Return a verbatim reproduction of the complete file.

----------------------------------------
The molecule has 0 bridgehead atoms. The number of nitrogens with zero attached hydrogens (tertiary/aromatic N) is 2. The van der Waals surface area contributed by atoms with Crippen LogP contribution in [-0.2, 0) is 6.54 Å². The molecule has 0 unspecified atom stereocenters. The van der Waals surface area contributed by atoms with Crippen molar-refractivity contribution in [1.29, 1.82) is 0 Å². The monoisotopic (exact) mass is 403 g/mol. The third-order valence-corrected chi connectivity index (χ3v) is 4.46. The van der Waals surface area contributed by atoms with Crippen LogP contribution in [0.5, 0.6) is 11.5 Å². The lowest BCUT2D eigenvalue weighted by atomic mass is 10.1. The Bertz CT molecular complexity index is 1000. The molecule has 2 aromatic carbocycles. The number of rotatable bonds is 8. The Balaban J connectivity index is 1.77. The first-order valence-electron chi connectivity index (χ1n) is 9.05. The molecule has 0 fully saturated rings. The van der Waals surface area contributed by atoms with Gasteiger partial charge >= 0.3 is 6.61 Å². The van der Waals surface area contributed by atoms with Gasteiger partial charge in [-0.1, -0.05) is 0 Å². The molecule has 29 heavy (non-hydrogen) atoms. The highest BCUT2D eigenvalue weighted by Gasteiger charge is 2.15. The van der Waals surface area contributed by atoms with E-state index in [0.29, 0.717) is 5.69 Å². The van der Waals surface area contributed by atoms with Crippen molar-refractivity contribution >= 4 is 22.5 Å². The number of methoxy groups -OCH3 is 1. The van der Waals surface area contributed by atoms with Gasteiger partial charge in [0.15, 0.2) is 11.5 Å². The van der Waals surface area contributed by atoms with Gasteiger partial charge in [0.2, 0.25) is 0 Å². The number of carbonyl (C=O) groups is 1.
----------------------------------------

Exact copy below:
The molecule has 0 bridgehead atoms. The number of nitrogens with zero attached hydrogens (tertiary/aromatic N) is 2. The van der Waals surface area contributed by atoms with Crippen LogP contribution in [-0.2, 0) is 6.54 Å². The molecule has 0 unspecified atom stereocenters. The van der Waals surface area contributed by atoms with Crippen molar-refractivity contribution in [1.29, 1.82) is 0 Å². The monoisotopic (exact) mass is 403 g/mol. The third-order valence-corrected chi connectivity index (χ3v) is 4.46. The van der Waals surface area contributed by atoms with Crippen LogP contribution in [0.5, 0.6) is 11.5 Å². The lowest BCUT2D eigenvalue weighted by atomic mass is 10.1. The Bertz CT molecular complexity index is 1000. The molecule has 2 aromatic carbocycles. The number of rotatable bonds is 8. The Balaban J connectivity index is 1.77. The first-order valence-electron chi connectivity index (χ1n) is 9.05. The molecule has 0 fully saturated rings. The van der Waals surface area contributed by atoms with Gasteiger partial charge >= 0.3 is 6.61 Å². The van der Waals surface area contributed by atoms with Gasteiger partial charge in [-0.1, -0.05) is 0 Å². The molecule has 29 heavy (non-hydrogen) atoms. The highest BCUT2D eigenvalue weighted by Gasteiger charge is 2.15. The van der Waals surface area contributed by atoms with E-state index in [0.29, 0.717) is 5.69 Å². The van der Waals surface area contributed by atoms with Crippen molar-refractivity contribution >= 4 is 22.5 Å². The number of methoxy groups -OCH3 is 1. The van der Waals surface area contributed by atoms with Gasteiger partial charge in [0.15, 0.2) is 11.5 Å². The van der Waals surface area contributed by atoms with Gasteiger partial charge in [0.2, 0.25) is 0 Å². The number of carbonyl (C=O) groups is 1.